Roughly Drafted, the passionate little partisan site that could, is back with a look at why Apple would choose to license ActiveSync from Microsoft while at the same time championing more open standards like IMAP and CalDAV with Leopard Server.
Having suffered under the anti-trust encrusted fist of Microsoft previously with both Excel (originally launched on Mac) and Internet Explorer (which at one time shipped with OS X) to name but two examples of Redmond's penchant for partnercide, Roughly Drafted explains how licensing a technology is different than licensing an an application. Namely, if you rely on a partner to deliver an application as your solution, your customers grow accustomed to and invested in that solution, and you become dependent on and, ultimately subject to, that partner (and the brutish manipulations thereof). However, if you license a technology and build your own application, your customers see only your front end and if ever a partner attempts to surreptitiously bury twelve inches of pointy steel between your shoulder blades, you can always license a competing technology -- or switch the back-end to your own, already existing, technology.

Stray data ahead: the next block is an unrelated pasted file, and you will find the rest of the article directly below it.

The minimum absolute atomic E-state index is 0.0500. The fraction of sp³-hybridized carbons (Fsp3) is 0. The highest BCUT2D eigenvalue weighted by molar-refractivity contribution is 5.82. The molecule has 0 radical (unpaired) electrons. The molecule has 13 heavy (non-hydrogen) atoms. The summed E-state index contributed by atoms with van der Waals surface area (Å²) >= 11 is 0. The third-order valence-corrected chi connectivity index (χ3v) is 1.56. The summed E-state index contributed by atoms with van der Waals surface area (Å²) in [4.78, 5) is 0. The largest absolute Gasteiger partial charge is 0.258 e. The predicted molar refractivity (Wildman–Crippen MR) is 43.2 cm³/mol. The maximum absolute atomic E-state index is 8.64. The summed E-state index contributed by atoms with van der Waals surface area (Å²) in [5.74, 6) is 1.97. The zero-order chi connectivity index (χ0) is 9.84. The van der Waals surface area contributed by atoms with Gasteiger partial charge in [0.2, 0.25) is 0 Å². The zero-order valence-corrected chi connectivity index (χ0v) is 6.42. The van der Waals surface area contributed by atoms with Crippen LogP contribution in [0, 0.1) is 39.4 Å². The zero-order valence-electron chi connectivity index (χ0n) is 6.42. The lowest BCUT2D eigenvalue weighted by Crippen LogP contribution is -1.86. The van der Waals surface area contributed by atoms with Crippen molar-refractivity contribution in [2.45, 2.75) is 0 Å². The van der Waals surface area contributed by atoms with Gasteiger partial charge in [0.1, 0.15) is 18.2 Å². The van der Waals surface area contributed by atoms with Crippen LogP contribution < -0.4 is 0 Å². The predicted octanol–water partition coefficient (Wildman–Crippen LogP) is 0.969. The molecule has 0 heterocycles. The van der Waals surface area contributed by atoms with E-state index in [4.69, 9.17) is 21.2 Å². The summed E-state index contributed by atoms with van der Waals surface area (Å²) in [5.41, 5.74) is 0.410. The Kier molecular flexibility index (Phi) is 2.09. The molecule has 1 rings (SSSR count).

In fact, as Apple develops its own Mac OS X Server integration with the iPhone, and develops tight integration with its own .Mac services on a subscription basis, it can wean iPhone users from Exchange Server toward its own products using the powerful incentive of much lower infrastructure and per user costs. However, there won’t be any customers to entice if the iPhone doesn’t first ship support for Exchange.
Having lived and worked through the rise of Internet Explorer 6 and the amazing power, convenience, security nightmare, and proprietary market-grab it created, and the even more compelling, insidious sameness of Exchange Server, I both appreciate the concepts Microsoft brought to the business table and detest the method in which they brought them. Why?
Communication needs to be free (as in freedom from single-vendor lockdowns) and small and medium sized businesses need the ability to be able to move to and from whichever service provides the best capability at the best price to suit their needs. IMAP IDLE and CalDAV may not be the solution, but they're part of getting away from the problems of Exchange, and if the iPhone can sneak them into more IT shops, and into the mindsets of more be-fud'ed IT departments, then sneak away!
What do you think?